DE: PMI Manufacturing Index

Thu Mar 01 02:55:00 CST 2018

Consensus Actual Previous
Level 60.3 60.6 61.1

Manufacturing activity in February was a little firmer than originally reported according to the revised PMI results. At 60.6, the final headline index was up 0.3 points versus its flash level and just 0.5 points short of its final January mark. The latest reading continues to paint a picture of boom conditions in the sector.

Output, employment and new orders all still show slower growth rates than at the start of the year but not to the extent that would undermine expectations for a bullish first quarter. Indeed, output saw one of its most marked gains since early 2011 and job creation was close to a record high. Business confidence slipped to a 3-month low but remained historically firm.

However, price pressures continued to build with input cost inflation was the third highest since April 2011, in part reflecting the largest monthly increase in average lead times ever recorded. As a result, factory gate inflation rose to a level not seen in nearly seven years.

February's final PMI survey hints at some very minor cooling in manufacturing activity last month and leaves intact a picture of solid and broad-based momentum. Despite little evidence so far in the hard data, price pressures are building and, in the absence of a significant slowdown in growth, the sector looks set to give CPI inflation a boost before very long.

The Manufacturing Purchasing Managers' Index (PMI) provides an estimate of manufacturing business activity for the preceding month by using information obtained from a representative sector survey incorporating around 500 companies. Results are synthesised into a single index which can range between zero and 100. A reading above (below) 50 signals rising (falling) activity versus the previous month and the closer to 100 (zero) the faster is activity growing (contracting). The data are released by Markit.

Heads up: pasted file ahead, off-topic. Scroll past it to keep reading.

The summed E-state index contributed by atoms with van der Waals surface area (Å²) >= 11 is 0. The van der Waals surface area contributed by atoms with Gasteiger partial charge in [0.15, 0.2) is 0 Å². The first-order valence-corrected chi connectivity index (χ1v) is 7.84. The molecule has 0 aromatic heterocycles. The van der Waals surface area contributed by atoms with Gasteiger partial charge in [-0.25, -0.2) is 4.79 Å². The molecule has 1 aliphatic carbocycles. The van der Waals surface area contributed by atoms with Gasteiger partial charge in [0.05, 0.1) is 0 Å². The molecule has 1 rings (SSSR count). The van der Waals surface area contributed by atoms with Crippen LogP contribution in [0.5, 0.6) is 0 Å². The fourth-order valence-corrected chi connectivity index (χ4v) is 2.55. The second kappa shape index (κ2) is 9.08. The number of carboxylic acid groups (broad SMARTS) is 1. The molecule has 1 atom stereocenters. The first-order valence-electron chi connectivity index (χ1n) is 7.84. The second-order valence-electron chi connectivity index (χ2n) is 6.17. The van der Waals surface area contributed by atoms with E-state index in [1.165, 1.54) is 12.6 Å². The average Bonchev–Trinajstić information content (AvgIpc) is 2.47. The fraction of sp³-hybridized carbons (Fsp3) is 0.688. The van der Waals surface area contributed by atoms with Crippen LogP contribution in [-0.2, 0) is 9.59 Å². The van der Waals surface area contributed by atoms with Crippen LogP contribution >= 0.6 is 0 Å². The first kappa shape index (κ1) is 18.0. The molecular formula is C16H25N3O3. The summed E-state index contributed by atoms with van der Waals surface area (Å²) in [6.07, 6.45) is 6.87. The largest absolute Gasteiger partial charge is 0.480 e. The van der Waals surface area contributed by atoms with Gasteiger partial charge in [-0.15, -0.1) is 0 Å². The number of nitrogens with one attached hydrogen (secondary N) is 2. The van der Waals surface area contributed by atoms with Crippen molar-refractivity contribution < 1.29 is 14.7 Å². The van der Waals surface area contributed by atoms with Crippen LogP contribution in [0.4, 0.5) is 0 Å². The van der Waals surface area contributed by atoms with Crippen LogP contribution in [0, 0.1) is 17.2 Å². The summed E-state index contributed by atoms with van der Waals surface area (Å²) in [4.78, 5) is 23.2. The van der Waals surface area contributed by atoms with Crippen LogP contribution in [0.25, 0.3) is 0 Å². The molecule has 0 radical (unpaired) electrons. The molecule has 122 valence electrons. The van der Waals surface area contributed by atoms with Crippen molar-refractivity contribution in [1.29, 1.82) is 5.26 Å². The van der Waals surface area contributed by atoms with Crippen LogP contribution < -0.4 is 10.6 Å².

Investors need to keep their fingers on the pulse of the economy because it dictates how various types of investments will perform. By tracking economic data such as the ISM manufacturing index in the U.S. and the Markit PMIs elsewhere, investors will know what the economic backdrop is for the various markets. The stock market likes to see healthy economic growth because that translates to higher corporate profits. The bond market prefers less rapid growth and is extremely sensitive to whether the economy is growing too quickly and causing potential inflationary pressures.

The Markit PMI manufacturing data give a detailed look at the manufacturing sector, how busy it is and where things are headed. Since the manufacturing sector is a major source of cyclical variability in the economy, this report has a big influence on the markets. And its sub-indexes provide a picture of orders, output, employment and prices.